Superfund taxpayers granted failure-to-deposit penalty relief

By Paul Bonner

The IRS provided temporary relief from a penalty for failure to deposit Superfund excise taxes and affirmed the availability of a safe harbor for deposits.

The relief in Notice 2022-15 released Friday applies to semimonthly deposits due in the third and fourth calendar quarters of 2022 and the first quarter of 2023. In addition, during the first through third quarters of 2023, the IRS will not withdraw the availability of a deposit safe harbor due to a failure to make required deposits of Superfund taxes, provided certain requirements are met.

The Superfund, or, as it is formally known, the Hazardous Substance Response Trust Fund, was first enacted in 1980. It taxes certain chemicals and chemical substances to fund cleanups of hazardous substances in the environment. The tax provisions sunset in 1995 but remained on the books, in Sec. 4661, which taxes certain chemicals sold by their manufacturer, producer, or importer, and Sec. 4671, which taxes related substances sold or used by importers. The provisions were reenacted in modified form last November by the Infrastructure Investment and Jobs Act, P.L. 117-58.

In Notice 2021-66 in December, the IRS published an initial list of taxable substances supplementing the statutory one, as required under the Infrastructure Act, and solicited comments. One of the seven comment letters received to date pointed out that the deposit safe harbor eligibility calculation for a calendar quarter involves the taxpayer's liability in a lookback quarter two calendar quarters prior. Since the reinstated taxes take effect July 1, 2022, no such lookback quarter will be available until the first calendar quarter of 2023.

The IRS acknowledged that observation in granting the relief, as well as the short time between the taxes' reinstatement and the first deposit's due date (July 29), along with initial difficulties in computing the taxes and making the deposits — in many cases, by taxpayers that have never been required to do so.

The Superfund taxes are reported on a form attached to Form 720, Quarterly Federal Excise Tax Return. Filers of Form 720 must deposit the tax semimonthly (the first 15 days of the calendar month or the portion of a calendar month following the 15th day of the month). The deposit must be at least 95% of the net tax liability incurred in the semimonthly period unless the deposit safe harbor applies.

Under the deposit safe harbor, a taxpayer that filed a Form 720 for the second preceding calendar quarter (the lookback quarter) is considered to have met the semimonthly deposit requirement if the taxpayer meets the following requirements: (1) The deposit for each semimonthly period in the current calendar quarter is at least one-sixth of the net tax liability reported for the lookback quarter; (2) each deposit is made timely; (3) the amount of any underpayment is paid by the due date of the applicable Form 720; and (4) the taxpayer's liability does not include any tax that was not imposed during the lookback quarter.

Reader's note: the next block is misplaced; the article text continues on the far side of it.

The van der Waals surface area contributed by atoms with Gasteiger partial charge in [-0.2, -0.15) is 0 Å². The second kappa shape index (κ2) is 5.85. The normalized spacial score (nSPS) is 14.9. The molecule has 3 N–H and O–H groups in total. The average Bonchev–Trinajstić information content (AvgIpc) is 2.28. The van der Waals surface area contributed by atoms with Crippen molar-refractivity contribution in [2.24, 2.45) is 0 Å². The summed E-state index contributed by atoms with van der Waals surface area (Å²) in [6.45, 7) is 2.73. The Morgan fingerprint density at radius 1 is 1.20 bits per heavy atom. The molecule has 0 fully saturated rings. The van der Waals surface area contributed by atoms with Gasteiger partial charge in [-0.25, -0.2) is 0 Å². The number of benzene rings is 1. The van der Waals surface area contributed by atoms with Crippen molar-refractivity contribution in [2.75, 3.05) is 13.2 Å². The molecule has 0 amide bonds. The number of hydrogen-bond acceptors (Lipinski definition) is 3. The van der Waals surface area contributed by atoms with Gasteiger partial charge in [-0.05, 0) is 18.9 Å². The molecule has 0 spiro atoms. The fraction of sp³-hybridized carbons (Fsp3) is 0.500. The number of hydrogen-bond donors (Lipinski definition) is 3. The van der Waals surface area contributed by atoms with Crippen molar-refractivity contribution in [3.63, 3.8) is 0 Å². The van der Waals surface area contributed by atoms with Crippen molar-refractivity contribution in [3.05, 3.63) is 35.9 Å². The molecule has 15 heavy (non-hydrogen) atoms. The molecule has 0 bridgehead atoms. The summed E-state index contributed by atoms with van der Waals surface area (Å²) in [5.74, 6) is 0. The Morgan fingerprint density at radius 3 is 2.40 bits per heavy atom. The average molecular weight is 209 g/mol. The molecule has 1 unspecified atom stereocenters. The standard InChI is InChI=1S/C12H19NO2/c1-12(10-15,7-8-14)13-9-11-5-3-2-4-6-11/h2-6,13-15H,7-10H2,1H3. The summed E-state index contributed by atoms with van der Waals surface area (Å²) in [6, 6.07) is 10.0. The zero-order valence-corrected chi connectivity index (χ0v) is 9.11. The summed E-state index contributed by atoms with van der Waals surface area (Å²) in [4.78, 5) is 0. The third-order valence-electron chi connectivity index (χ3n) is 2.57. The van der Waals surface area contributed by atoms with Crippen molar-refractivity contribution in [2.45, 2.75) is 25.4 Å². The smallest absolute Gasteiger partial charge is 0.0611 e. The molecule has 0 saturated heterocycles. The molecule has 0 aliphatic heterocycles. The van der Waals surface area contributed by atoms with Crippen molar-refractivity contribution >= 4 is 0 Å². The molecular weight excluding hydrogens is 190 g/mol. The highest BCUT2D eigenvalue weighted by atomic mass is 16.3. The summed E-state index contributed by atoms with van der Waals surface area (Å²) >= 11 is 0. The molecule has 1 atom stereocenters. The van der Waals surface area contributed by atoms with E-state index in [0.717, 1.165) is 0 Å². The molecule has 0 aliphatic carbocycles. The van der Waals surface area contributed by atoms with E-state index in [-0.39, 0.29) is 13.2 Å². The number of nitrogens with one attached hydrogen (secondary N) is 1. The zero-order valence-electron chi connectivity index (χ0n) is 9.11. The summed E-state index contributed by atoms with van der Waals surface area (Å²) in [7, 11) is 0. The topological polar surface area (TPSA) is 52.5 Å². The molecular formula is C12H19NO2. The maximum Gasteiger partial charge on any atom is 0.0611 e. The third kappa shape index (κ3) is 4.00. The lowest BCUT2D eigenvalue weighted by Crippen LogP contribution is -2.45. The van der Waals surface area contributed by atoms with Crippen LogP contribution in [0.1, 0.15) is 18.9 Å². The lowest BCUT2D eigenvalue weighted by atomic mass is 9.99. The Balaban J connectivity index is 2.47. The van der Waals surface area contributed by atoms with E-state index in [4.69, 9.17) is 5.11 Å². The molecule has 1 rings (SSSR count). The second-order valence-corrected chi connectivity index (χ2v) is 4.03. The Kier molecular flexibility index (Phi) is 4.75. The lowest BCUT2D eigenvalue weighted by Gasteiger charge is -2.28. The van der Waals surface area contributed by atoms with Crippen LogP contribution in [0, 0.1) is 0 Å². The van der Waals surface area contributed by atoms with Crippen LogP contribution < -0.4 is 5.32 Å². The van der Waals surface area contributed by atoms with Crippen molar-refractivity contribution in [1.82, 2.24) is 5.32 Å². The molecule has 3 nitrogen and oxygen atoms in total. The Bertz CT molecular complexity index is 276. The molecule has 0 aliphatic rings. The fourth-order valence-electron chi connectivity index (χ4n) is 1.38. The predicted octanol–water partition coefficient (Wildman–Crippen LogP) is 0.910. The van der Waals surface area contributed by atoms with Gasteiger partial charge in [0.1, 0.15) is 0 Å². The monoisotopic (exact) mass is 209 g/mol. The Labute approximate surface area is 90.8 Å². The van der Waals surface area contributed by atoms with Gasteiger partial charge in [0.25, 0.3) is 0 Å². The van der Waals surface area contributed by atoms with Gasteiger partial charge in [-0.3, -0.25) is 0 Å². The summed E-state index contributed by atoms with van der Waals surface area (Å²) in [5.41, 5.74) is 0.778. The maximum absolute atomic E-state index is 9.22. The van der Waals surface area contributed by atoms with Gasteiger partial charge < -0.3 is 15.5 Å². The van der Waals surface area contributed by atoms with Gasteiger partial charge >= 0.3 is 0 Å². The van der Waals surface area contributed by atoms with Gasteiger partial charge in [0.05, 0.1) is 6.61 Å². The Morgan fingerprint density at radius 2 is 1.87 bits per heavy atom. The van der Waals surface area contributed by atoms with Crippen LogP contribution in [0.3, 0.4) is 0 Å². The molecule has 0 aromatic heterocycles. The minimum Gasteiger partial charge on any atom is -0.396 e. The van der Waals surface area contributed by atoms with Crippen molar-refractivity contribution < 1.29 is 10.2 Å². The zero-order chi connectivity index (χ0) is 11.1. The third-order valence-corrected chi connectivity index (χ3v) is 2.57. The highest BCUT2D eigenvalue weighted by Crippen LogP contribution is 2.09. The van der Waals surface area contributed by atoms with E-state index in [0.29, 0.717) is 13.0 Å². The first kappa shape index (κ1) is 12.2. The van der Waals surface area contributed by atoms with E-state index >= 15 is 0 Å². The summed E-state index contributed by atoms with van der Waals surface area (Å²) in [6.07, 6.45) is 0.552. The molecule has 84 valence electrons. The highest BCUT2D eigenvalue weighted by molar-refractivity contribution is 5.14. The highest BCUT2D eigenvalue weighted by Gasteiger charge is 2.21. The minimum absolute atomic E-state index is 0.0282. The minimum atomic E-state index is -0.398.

Generally, the IRS may withdraw the right to use the deposit safe harbor for any taxpayer that fails to make deposits as required. Also, taxpayers that fail to make timely deposits can incur a penalty under Sec. 6656 unless they affirmatively show the failure is due to reasonable cause and not due to willful neglect.

Accordingly, the IRS in Notice 2022-15 provides that taxpayers will be deemed to have satisfied the reasonable-cause standard under Sec. 6656 for semimonthly periods in the third and fourth quarters of 2022 and the first quarter of 2023, and no penalty will be imposed, for taxpayers that (1) make timely deposits of applicable Superfund taxes, even if the deposit amounts are incorrectly computed; and (2) pay in full the amount of any underpayment for any calendar quarter by the due date for the Form 720 for that quarter.

In addition, the IRS stated it will not withdraw a taxpayer's right to use the deposit safe harbor during the first, second, and third calendar quarters of 2023 due to a failure to make required deposits of Superfund taxes, so long as the taxpayer satisfies the reasonable-cause standard described above for the lookback quarter at issue.

— To comment on this article or to suggest an idea for another article, contact Paul Bonner at

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